Modular Learning Objectives

Keep the following objectives in mind as you work through the material in this module:

· Define of cost-volume-profit.

· Understand the relationship between variable costing and cost-volume-profit analysis.

· Apply and analyze break-even.

· Compute break-even in units.

· Compute break-even in sales.

· Analyze target profit.

Required Reading

Variable and fixed costs were introduced in the prior module. Now it is time to examine cost behavior in more detail by familiarizing yourself with the following while keeping the above six objectives in mind. Click on the three arrows to explore each topic in more detail.

Cost-Volume-Profit Analysis

Determining Break-Even

Determining Target Profit

Check Your Understanding

Check your understanding to make sure that you have a good grasp of the background material. If you are not comfortable with the concepts, review some of the material again or go to the optional resource for more examples. Click on the quiz icon for an ungraded, 20-question true-or-false self-study quiz to check your progress. If you are not satisfied with the score, review some of the material again. For more in-depth information, review materials listed under optional reading at the bottom of this page.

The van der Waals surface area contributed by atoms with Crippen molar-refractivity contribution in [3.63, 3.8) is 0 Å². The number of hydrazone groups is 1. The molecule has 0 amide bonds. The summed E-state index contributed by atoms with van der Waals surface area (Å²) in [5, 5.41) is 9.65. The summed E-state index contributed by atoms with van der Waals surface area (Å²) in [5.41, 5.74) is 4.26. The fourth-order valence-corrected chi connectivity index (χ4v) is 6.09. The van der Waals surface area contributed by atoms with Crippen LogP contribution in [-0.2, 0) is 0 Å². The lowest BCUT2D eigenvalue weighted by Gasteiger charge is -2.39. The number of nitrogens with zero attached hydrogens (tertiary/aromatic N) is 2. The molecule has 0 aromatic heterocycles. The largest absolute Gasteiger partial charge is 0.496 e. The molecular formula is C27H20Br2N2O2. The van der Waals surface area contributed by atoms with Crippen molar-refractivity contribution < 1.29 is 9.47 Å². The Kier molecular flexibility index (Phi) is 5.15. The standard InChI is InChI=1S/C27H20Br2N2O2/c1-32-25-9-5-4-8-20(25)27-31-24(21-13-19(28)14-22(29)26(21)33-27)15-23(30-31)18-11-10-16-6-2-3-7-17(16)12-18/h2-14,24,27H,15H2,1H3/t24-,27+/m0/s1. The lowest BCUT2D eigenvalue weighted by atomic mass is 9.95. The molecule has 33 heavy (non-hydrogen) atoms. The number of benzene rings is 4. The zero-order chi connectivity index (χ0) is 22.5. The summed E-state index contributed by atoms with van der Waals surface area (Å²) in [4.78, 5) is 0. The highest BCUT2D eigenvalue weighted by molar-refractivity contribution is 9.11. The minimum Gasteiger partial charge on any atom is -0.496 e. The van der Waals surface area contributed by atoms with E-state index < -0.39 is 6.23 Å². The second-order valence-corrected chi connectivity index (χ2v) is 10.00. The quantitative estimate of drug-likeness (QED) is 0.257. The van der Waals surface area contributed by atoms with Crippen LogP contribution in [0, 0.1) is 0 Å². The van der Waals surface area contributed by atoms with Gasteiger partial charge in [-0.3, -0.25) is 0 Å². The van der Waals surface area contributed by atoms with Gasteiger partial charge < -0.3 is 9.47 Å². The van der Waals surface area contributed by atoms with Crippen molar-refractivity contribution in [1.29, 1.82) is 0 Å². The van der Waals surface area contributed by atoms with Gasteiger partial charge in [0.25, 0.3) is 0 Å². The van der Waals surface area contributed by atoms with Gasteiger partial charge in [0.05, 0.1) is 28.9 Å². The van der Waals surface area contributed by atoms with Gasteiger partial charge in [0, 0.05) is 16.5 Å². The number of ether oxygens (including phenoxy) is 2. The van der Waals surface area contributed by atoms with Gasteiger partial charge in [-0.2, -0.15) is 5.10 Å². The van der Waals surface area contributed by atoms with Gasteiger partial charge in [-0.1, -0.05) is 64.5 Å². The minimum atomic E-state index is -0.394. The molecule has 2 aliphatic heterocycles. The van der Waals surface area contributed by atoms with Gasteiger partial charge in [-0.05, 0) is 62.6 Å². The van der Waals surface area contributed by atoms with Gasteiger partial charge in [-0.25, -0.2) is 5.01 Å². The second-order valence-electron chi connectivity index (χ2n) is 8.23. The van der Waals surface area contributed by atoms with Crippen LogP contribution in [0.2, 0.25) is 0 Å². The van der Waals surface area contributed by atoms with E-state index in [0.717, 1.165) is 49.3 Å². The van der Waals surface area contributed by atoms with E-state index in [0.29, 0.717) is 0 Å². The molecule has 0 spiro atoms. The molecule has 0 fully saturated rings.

Final Thoughts

Cost-Volume-Profit (CVP) analysis is a computational method that analyzes the effect of sales and product costs on the operating income of a business. Specifically, it assesses the effect of changes in variable costs, fixed costs and selling price on operating income. Break-even analysis (with or without a target profit) is a common CVP approach. Another definition of break-even is where the total contribution margin equals total costs. A contribution margin income statement shows zero income at break-even.

Several assumptions underlie CVP analysis:

· All cost can be categorized as variable or fixed.

· Sales price per unit, variable cost per unit, and total fixed cost are constant.

· Mixed costs must be split into their fixed and variable component by an estimation process.

· Understanding the behavior of costs makes cost-volume-profit analysis possible.

Optional Reading

For further detail refer to Dr. Walther’s accounting text and videos. Walther, L. (2017). Chapter 18:  Cost-Volume-Profit and Business Scalability .